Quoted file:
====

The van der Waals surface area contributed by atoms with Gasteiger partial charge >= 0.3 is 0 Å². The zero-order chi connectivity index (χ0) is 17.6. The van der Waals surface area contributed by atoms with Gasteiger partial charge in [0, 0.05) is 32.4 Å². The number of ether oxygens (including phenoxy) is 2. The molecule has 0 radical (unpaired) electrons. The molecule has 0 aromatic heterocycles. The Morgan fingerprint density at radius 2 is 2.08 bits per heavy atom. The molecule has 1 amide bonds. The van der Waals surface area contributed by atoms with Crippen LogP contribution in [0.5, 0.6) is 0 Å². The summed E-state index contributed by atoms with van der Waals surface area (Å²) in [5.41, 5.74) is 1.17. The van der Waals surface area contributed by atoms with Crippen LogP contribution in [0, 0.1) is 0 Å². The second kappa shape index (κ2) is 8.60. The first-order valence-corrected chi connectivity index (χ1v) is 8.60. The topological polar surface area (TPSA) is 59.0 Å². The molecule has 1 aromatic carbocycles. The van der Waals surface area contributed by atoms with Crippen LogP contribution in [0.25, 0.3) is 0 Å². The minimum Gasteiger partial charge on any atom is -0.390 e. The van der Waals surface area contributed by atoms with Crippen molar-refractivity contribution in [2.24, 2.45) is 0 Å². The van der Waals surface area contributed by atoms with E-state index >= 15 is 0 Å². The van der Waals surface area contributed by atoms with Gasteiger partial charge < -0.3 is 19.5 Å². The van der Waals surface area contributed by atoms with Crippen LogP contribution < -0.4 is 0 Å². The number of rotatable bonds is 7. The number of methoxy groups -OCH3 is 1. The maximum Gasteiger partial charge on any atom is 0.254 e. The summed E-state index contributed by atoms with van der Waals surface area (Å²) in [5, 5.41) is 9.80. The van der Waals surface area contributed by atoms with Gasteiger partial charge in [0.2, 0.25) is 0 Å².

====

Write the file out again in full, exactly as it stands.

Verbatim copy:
The van der Waals surface area contributed by atoms with Gasteiger partial charge >= 0.3 is 0 Å². The zero-order chi connectivity index (χ0) is 17.6. The van der Waals surface area contributed by atoms with Gasteiger partial charge in [0, 0.05) is 32.4 Å². The number of ether oxygens (including phenoxy) is 2. The molecule has 0 radical (unpaired) electrons. The molecule has 0 aromatic heterocycles. The Morgan fingerprint density at radius 2 is 2.08 bits per heavy atom. The molecule has 1 amide bonds. The van der Waals surface area contributed by atoms with Crippen LogP contribution in [0.5, 0.6) is 0 Å². The summed E-state index contributed by atoms with van der Waals surface area (Å²) in [5.41, 5.74) is 1.17. The van der Waals surface area contributed by atoms with Crippen LogP contribution in [0, 0.1) is 0 Å². The second kappa shape index (κ2) is 8.60. The first-order valence-corrected chi connectivity index (χ1v) is 8.60. The topological polar surface area (TPSA) is 59.0 Å². The molecule has 1 aromatic carbocycles. The van der Waals surface area contributed by atoms with Crippen LogP contribution in [0.25, 0.3) is 0 Å². The minimum Gasteiger partial charge on any atom is -0.390 e. The van der Waals surface area contributed by atoms with Crippen molar-refractivity contribution in [2.24, 2.45) is 0 Å². The van der Waals surface area contributed by atoms with E-state index >= 15 is 0 Å². The van der Waals surface area contributed by atoms with Gasteiger partial charge < -0.3 is 19.5 Å². The van der Waals surface area contributed by atoms with Crippen LogP contribution < -0.4 is 0 Å². The number of rotatable bonds is 7. The number of methoxy groups -OCH3 is 1. The maximum Gasteiger partial charge on any atom is 0.254 e. The summed E-state index contributed by atoms with van der Waals surface area (Å²) in [5, 5.41) is 9.80. The van der Waals surface area contributed by atoms with Gasteiger partial charge in [0.2, 0.25) is 0 Å².